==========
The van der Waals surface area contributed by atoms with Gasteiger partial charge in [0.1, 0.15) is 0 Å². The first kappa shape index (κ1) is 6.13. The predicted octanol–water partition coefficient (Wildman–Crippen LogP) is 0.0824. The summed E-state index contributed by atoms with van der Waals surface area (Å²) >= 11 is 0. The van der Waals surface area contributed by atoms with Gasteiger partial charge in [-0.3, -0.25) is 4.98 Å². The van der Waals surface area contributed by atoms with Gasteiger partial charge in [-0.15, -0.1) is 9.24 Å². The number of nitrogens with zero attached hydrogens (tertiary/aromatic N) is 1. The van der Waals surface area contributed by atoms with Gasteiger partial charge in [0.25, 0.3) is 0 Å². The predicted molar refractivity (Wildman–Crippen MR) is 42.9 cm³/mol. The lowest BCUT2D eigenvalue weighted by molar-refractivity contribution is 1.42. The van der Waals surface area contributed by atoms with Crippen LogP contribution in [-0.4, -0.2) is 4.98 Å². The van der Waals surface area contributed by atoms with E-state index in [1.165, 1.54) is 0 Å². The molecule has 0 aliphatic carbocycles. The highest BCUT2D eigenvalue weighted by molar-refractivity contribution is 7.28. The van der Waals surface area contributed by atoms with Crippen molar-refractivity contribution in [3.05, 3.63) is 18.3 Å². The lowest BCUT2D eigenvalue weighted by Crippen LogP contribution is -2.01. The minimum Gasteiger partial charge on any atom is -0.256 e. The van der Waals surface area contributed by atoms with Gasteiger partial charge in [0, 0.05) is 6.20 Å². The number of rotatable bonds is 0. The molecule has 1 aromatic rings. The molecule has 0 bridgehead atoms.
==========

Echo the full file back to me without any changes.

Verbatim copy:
The van der Waals surface area contributed by atoms with Gasteiger partial charge in [0.1, 0.15) is 0 Å². The first kappa shape index (κ1) is 6.13. The predicted octanol–water partition coefficient (Wildman–Crippen LogP) is 0.0824. The summed E-state index contributed by atoms with van der Waals surface area (Å²) >= 11 is 0. The van der Waals surface area contributed by atoms with Gasteiger partial charge in [-0.3, -0.25) is 4.98 Å². The van der Waals surface area contributed by atoms with Gasteiger partial charge in [-0.15, -0.1) is 9.24 Å². The number of nitrogens with zero attached hydrogens (tertiary/aromatic N) is 1. The van der Waals surface area contributed by atoms with Gasteiger partial charge in [0.25, 0.3) is 0 Å². The predicted molar refractivity (Wildman–Crippen MR) is 42.9 cm³/mol. The lowest BCUT2D eigenvalue weighted by molar-refractivity contribution is 1.42. The van der Waals surface area contributed by atoms with Crippen LogP contribution in [-0.4, -0.2) is 4.98 Å². The van der Waals surface area contributed by atoms with E-state index in [1.165, 1.54) is 0 Å². The molecule has 0 aliphatic carbocycles. The highest BCUT2D eigenvalue weighted by molar-refractivity contribution is 7.28. The van der Waals surface area contributed by atoms with Crippen molar-refractivity contribution in [3.05, 3.63) is 18.3 Å². The lowest BCUT2D eigenvalue weighted by Crippen LogP contribution is -2.01. The minimum Gasteiger partial charge on any atom is -0.256 e. The van der Waals surface area contributed by atoms with Gasteiger partial charge in [0, 0.05) is 6.20 Å². The number of rotatable bonds is 0. The molecule has 1 aromatic rings. The molecule has 0 bridgehead atoms.